It was fantastic to get the experience to design my own research project and to execute it in the field, to get the results back and then get something out of that, which is my dissertation and hopefully a paper afterwards. 

It was brilliant to obtain the actual skills to go out and identify species in the field, to take genetic tissue samples and understand field guides and the ecology of the species, so you can then use the results and put them in a broader context.

The course really allows you to be creative in terms of what you want to study and how you do it. Science is a very creative field but it is not necessarily depicted as such, but it is great to be able to design your own project, to decide how long the transits are going to be, where are you going to conduct it, what sorts of results you want and how you are going to present those results so they are easy to disseminate. 

I would love to return to Costa Rica or any tropical environment. Whether it will be studying amphibians and reptiles, I don’t know, I mean I love amphibians and reptiles, so probably! I definitely have plans to go out to somewhere like Costa Rica again.

<p>The underside of a frog.</p>
<p>Alex Edwards' picture of a powdered glass frog in the Costa Rican rainforest (Credit: Alex Edwards, University of Plymouth)<br></p>
Alex's award-winning photograph
<p>The red-eyed treefrog (Agalychnis callidryas).<br></p>

An award-winning frog

I was passionate about wildlife photography before I came to university, but studying a degree in science has really allowed me to marry these two passions together with a greater focus on ecology and science communication.

Photography is a very powerful tool, especially for conversation and for getting people involved and aware of what’s there and what’s happening and what needs to be saved. Plus, everybody loves pictures of frogs!

During my time in Costa Rica I came across a powdered glass frog (Teratohyla pulverata) perched on a leaf in the rainforest. I was able to very quickly take a couple of pictures of the frog looking directly at me, before it disappeared back into the undergrowth.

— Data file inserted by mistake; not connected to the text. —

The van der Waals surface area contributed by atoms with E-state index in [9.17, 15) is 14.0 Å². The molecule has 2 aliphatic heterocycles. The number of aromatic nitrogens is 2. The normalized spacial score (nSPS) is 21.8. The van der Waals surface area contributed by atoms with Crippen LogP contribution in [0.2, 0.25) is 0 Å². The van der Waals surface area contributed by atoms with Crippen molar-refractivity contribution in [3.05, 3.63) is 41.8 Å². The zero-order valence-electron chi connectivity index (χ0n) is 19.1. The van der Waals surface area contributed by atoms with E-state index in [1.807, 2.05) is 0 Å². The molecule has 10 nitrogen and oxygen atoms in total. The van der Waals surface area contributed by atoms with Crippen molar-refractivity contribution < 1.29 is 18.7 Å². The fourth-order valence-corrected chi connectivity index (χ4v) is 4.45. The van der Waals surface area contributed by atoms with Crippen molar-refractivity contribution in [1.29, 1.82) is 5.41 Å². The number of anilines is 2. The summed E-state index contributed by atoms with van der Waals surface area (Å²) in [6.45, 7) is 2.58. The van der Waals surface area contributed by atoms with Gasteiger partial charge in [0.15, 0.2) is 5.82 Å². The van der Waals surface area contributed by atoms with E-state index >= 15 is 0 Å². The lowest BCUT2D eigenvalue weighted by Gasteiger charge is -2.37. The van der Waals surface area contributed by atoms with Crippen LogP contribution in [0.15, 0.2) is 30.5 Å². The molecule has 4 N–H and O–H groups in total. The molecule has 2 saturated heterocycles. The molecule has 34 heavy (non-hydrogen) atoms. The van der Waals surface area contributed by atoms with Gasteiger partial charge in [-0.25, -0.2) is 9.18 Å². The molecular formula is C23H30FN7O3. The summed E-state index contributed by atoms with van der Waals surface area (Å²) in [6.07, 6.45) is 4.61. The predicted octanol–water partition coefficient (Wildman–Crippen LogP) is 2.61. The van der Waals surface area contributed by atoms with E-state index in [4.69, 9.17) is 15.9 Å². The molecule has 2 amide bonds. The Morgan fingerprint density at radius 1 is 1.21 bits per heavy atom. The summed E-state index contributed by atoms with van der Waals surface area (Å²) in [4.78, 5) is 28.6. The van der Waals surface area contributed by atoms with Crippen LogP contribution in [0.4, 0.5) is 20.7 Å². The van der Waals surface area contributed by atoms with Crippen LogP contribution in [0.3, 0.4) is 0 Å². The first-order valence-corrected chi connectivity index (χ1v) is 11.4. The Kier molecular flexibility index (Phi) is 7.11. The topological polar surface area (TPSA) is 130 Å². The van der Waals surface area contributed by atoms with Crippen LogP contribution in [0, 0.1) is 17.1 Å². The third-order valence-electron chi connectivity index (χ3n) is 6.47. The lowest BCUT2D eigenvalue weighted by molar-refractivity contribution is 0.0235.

I was encouraged to enter the Close and Personal category in the British Ecological Society’s annual photography competition by Dr Puschendorf. It was great to see one of my photos selected for the competition. I was then even more delighted to find out that I had won the category

It was fantastic to see the frog in its natural environment, but I only managed to get about two photos before it disappeared. Needless to say, it instantly became one of my favourite photos from the trip.

<p>A&nbsp;White-faced capuchin&nbsp;(C. capucinus) in the trees.</p>
<p>A blunthead tree snakes&nbsp;(Imantodes cenchoa).</p>
<p>Keel-billed toucan (<i></i>Ramphastos sulfuratus)<i></i>

 sitting on a tree branch.</p>

Capturing a moment to share

I want to continue to combine using photography to showcase my science research, but it will probably be more of a hobby than the main part of the science. There are though definitely aspects of science where photography does play a big part, such as species identification.

In terms of communicating the results of my science, photography will continue to play a massive role in my future. Photography makes science more colourful and more emotive to an audience, helping them to understand the subjects of the science and the threats they face.

Science isn’t always the most emotive of subjects especially in scientific writing, whereas with a photo you are really able to capture a moment and people can relate to photos or understand the issues with a far greater immediacy than from reading.